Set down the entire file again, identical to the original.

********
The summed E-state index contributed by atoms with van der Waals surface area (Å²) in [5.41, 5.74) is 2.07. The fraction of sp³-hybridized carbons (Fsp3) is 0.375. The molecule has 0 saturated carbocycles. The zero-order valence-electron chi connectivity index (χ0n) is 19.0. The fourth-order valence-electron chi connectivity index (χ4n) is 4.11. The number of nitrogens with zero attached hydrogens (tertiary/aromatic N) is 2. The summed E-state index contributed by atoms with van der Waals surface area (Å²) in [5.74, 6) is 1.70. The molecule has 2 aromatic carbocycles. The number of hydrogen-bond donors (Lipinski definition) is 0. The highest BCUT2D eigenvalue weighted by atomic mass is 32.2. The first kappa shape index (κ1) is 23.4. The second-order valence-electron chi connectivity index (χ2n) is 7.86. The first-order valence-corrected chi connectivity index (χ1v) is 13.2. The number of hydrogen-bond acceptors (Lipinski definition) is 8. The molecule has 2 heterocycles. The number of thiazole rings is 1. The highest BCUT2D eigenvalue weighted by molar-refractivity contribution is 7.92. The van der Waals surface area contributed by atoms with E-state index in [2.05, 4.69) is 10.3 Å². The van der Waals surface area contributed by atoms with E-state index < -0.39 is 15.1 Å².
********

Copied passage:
The summed E-state index contributed by atoms with van der Waals surface area (Å²) in [5.41, 5.74) is 2.07. The fraction of sp³-hybridized carbons (Fsp3) is 0.375. The molecule has 0 saturated carbocycles. The zero-order valence-electron chi connectivity index (χ0n) is 19.0. The fourth-order valence-electron chi connectivity index (χ4n) is 4.11. The number of nitrogens with zero attached hydrogens (tertiary/aromatic N) is 2. The summed E-state index contributed by atoms with van der Waals surface area (Å²) in [5.74, 6) is 1.70. The molecule has 2 aromatic carbocycles. The number of hydrogen-bond donors (Lipinski definition) is 0. The highest BCUT2D eigenvalue weighted by atomic mass is 32.2. The first kappa shape index (κ1) is 23.4. The second-order valence-electron chi connectivity index (χ2n) is 7.86. The first-order valence-corrected chi connectivity index (χ1v) is 13.2. The number of hydrogen-bond acceptors (Lipinski definition) is 8. The molecule has 2 heterocycles. The number of thiazole rings is 1. The highest BCUT2D eigenvalue weighted by molar-refractivity contribution is 7.92. The van der Waals surface area contributed by atoms with E-state index in [2.05, 4.69) is 10.3 Å². The van der Waals surface area contributed by atoms with E-state index < -0.39 is 15.1 Å².